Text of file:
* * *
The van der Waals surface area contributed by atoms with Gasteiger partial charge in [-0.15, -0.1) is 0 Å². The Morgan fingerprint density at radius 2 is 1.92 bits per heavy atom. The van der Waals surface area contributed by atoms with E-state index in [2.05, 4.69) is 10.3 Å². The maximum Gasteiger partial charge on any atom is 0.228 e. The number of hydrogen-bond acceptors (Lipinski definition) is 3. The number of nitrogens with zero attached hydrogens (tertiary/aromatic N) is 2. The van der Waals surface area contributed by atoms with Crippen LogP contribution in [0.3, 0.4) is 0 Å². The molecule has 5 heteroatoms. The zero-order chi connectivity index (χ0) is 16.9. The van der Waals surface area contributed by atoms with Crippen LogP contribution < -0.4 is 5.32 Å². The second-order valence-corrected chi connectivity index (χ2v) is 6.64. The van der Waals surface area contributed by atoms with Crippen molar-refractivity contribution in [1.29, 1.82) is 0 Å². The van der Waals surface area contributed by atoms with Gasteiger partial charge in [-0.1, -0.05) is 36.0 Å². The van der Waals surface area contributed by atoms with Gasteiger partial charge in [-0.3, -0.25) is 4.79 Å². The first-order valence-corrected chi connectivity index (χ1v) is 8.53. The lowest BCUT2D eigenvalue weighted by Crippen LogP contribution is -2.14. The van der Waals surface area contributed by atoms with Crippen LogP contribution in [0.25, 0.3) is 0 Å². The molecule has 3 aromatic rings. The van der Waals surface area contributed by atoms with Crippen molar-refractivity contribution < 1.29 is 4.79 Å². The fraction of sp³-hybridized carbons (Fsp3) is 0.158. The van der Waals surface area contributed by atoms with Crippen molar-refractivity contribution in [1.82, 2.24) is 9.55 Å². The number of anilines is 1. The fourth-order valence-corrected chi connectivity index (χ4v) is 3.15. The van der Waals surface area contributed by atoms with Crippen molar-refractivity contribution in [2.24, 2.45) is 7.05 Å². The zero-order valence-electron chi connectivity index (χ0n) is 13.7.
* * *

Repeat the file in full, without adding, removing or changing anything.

The van der Waals surface area contributed by atoms with Gasteiger partial charge in [-0.15, -0.1) is 0 Å². The Morgan fingerprint density at radius 2 is 1.92 bits per heavy atom. The van der Waals surface area contributed by atoms with E-state index in [2.05, 4.69) is 10.3 Å². The maximum Gasteiger partial charge on any atom is 0.228 e. The number of hydrogen-bond acceptors (Lipinski definition) is 3. The number of nitrogens with zero attached hydrogens (tertiary/aromatic N) is 2. The van der Waals surface area contributed by atoms with Crippen LogP contribution in [0.3, 0.4) is 0 Å². The molecule has 5 heteroatoms. The zero-order chi connectivity index (χ0) is 16.9. The van der Waals surface area contributed by atoms with Crippen LogP contribution < -0.4 is 5.32 Å². The second-order valence-corrected chi connectivity index (χ2v) is 6.64. The van der Waals surface area contributed by atoms with Crippen molar-refractivity contribution in [1.29, 1.82) is 0 Å². The van der Waals surface area contributed by atoms with Gasteiger partial charge in [-0.1, -0.05) is 36.0 Å². The van der Waals surface area contributed by atoms with Gasteiger partial charge in [-0.3, -0.25) is 4.79 Å². The first-order valence-corrected chi connectivity index (χ1v) is 8.53. The lowest BCUT2D eigenvalue weighted by Crippen LogP contribution is -2.14. The van der Waals surface area contributed by atoms with Crippen LogP contribution in [0.25, 0.3) is 0 Å². The molecule has 3 aromatic rings. The van der Waals surface area contributed by atoms with Crippen molar-refractivity contribution < 1.29 is 4.79 Å². The fraction of sp³-hybridized carbons (Fsp3) is 0.158. The van der Waals surface area contributed by atoms with Crippen molar-refractivity contribution in [1.82, 2.24) is 9.55 Å². The number of anilines is 1. The fourth-order valence-corrected chi connectivity index (χ4v) is 3.15. The van der Waals surface area contributed by atoms with Crippen molar-refractivity contribution in [2.24, 2.45) is 7.05 Å². The zero-order valence-electron chi connectivity index (χ0n) is 13.7.